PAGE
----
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Prevenzione (2020 - 2017)
Kralovic SM, Roselle GA,, Rizzo V Jr,
Infectious Diseases Service, Specialty Care Services, Veterans Health
Administration, Department of Veterans Affairs, Washington, District of
Health Manag Pract 2020 Mar/Apr;26(2):E1-E11.
Veterans Health Administration requires implementation of Legionella prevention
policy in potable water systems at Department of Veterans Affairs (VA) medical
facilities across the United States and territories. Program: The
Veterans Health Administration Central Office program offices with expertise in
engineering and clinical aspects of Legionella prevention policy have
provided joint, structured on-site assistance to VA medical facilities for
consultation on policy implementation. Site visits included review of facility
documentation and data, discussions with staff, touring of buildings, and
development of recommendations. Implementation: Information
obtained from on-site consultative assistance provided to VA medical facilities
from December 2012 through January 2018 was reviewed to identify engineering and
clinical challenges and lessons from implementation of Legionella
prevention policy in VA health care buildings. Fifteen consultative site visits
were conducted during this period regarding implementation of Legionella
prevention and validation of effectiveness. Evaluation: It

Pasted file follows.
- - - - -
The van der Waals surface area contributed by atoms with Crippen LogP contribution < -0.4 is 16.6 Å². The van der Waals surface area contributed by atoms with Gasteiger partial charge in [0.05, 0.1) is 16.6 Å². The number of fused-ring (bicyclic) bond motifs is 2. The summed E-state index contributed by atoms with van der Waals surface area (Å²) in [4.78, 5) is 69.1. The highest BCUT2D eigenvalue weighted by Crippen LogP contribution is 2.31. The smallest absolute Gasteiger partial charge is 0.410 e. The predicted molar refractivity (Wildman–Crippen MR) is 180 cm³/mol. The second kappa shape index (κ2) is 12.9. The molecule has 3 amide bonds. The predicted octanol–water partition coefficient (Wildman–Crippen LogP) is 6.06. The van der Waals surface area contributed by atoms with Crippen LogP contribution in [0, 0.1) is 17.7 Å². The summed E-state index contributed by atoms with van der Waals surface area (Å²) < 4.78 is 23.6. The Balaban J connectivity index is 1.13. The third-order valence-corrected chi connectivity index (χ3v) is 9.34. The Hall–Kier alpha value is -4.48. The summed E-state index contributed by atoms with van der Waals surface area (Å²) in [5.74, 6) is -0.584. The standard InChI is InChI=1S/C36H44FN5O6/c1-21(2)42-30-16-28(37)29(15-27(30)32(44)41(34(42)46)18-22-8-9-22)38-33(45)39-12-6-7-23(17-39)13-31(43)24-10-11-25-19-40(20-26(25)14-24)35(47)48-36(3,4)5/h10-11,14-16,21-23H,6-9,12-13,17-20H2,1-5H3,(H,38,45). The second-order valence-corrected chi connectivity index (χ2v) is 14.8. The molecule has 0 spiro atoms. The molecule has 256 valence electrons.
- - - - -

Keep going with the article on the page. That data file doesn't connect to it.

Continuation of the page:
was found that implementation of Legionella prevention policy in potable
water systems was complex and practices varied for each building. Common
implementation challenges included capability of applying engineering controls,
water stagnation, and assessment of health care association of Legionella
cases. Process challenges included routine verification of actions, methods for
assessing environmental validation data, and documentation of requirements. It
was found that consistent and data-driven implementation of policy is crucial
for an effective program. Discussion: Guidance
and standards documents in the community for Legionella prevention in
building water systems are often general in nature, but implementation requires
specific decisions and routine assessments and modifications to optimize
outcomes. This real-world review of challenges and lessons from a large health
care system with a detailed primary Legionella prevention policy informs
future development of guidance and policy, both within and external to VA, and
can provide insight to other health care facilities planning to implement
practices for water safety.
D, Baron JL, Ma X, Sidari FP 3rd, Wagener MM, Stout
Pathogens Laboratory, Pittsburgh, PA 15219, USA. firstname.lastname@example.org
Pathogens 2019 Dec;8(4):295.
Testing drinking water systems for the presence of Legionella colonization
is a proactive approach to assess and reduce the risk of Legionnaires' disease.
Previous studies suggest that there may be a link between Legionella positivity
in the hot water return line or certain water quality parameters (temperature,
free chlorine residual, etc.) with distal site Legionella positivity.
It has been suggested that these measurements could be used as a surrogate for